They are slow to embrace virtual creativity because there’s no physical room for ego to live in.
Remote creative sessions were a first for many agencies last week. Those already living in a world of continual change know that you can get on a video call with any number of creatives around the world (even ones you’ve never met before) and collaborate as well as being in a room full of people. There’s something about sharing ideas virtually that encourages more of us to speak up, when we might stay quiet in a physical space commanded by ego. Word on the street is that virtual creativity is actually very democratizing.
They are slow to make decisions because they’re playing a game of Tom and Jerry with the clients.
An agency’s number one priority at this time is its staff. Not its clients. That is not open for debate. I’ve been genuinely alarmed by internal memos slipped my way which underscore (in bold) that the client comes first. These are the agencies making decisions based on what the client wants, not the need of its workforce. My friends, if you’ve received one of those memos, brush up that resume immediately and start searching for a new job when this whole thing blows over — they don’t care about you as much as they should.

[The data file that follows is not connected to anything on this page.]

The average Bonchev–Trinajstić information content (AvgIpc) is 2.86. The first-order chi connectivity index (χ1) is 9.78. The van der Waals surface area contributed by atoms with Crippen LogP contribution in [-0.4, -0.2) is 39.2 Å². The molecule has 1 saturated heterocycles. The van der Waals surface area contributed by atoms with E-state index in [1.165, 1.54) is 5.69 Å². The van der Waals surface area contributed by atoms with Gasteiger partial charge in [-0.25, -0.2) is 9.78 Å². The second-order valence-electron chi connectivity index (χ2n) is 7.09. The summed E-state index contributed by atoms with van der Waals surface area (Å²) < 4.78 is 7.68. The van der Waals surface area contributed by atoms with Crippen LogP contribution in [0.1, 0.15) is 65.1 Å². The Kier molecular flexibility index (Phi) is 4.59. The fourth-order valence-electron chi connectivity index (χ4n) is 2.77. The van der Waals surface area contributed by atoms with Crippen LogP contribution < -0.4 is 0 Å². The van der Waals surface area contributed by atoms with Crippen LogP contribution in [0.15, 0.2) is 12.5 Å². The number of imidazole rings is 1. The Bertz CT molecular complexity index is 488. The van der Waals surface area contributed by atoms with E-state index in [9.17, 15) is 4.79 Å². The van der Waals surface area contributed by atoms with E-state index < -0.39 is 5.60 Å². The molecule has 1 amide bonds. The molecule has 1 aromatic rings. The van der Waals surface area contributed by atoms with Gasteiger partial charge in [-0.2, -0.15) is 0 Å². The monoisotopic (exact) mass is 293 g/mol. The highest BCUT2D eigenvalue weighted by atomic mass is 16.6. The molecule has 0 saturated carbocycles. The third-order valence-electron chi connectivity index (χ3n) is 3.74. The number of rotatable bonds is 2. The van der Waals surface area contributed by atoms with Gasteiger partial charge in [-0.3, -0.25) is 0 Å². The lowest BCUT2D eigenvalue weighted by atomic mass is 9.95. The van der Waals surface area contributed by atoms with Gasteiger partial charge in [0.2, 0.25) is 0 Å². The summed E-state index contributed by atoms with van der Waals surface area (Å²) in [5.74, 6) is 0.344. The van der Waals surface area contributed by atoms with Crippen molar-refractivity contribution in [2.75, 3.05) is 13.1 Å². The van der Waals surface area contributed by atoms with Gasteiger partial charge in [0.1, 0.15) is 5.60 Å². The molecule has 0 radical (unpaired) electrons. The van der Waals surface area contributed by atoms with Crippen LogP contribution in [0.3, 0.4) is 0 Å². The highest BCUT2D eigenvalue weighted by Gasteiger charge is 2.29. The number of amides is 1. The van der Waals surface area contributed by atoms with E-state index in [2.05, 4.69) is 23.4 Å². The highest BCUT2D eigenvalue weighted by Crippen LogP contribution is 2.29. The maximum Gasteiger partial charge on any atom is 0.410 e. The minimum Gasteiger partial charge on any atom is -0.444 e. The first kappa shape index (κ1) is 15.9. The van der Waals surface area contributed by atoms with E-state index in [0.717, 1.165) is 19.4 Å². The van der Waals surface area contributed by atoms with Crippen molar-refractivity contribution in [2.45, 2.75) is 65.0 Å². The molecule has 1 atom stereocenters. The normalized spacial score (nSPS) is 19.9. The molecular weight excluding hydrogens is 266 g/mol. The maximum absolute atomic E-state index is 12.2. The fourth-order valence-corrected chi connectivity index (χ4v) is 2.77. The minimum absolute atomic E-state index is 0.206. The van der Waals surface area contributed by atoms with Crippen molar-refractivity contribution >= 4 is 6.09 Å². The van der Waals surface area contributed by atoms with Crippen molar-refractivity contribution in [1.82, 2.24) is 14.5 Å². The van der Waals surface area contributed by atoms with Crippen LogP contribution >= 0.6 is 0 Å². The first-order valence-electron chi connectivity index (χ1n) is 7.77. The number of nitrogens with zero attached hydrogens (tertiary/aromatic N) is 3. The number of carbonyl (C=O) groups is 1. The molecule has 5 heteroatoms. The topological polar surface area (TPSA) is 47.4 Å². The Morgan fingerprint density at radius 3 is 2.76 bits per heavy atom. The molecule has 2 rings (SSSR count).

There is a sad truth to the fact these stuttering companies are also the ones which have the financials to keep breathing throughout this turmoil, while many smaller agencies are laid to rest after suffocating from poor cash flow.
As Greg Paull, founder and principal at R3 Worldwide consultancy, recently said: “In this case, the meek shall not inherit the earth. Strong networks will become stronger, they have more means to leverage their capital to ride the next one year. The crisis will accelerate the cut on fat layers and dead wood, and there will have to be new ideas for becoming nimbler in ways of working.
“Independents, especially media-based or small, with clients mostly on project basis will struggle because they will run out of cash.”
These times are unprecedented, but the truly transformative and authentic will prevail, and the best will capitalize.
Not every company in our sector is slowing down and making lay-offs. Some are speeding up. We Are Rosie, a network of 4,000 marketing experts who parachute into agencies and brands and install greater internal flexibility to fuel growth, have just hired three more people this week alone. There is no official HQ office. It was founded on remote working. Once a fantastical idea scoffed at by industry traditionalists, now the envy of adland.
It’s a very black and white, money-where-your-mouth-is stretch we’re in. I like that. For years, we’ve sat back and watched every agency leader with a spotlight gas about how metamorphic they are. Well, thanks to COVID-19, we’ll soon know how much of the industry is built on hot air.
My guess is quite a lot.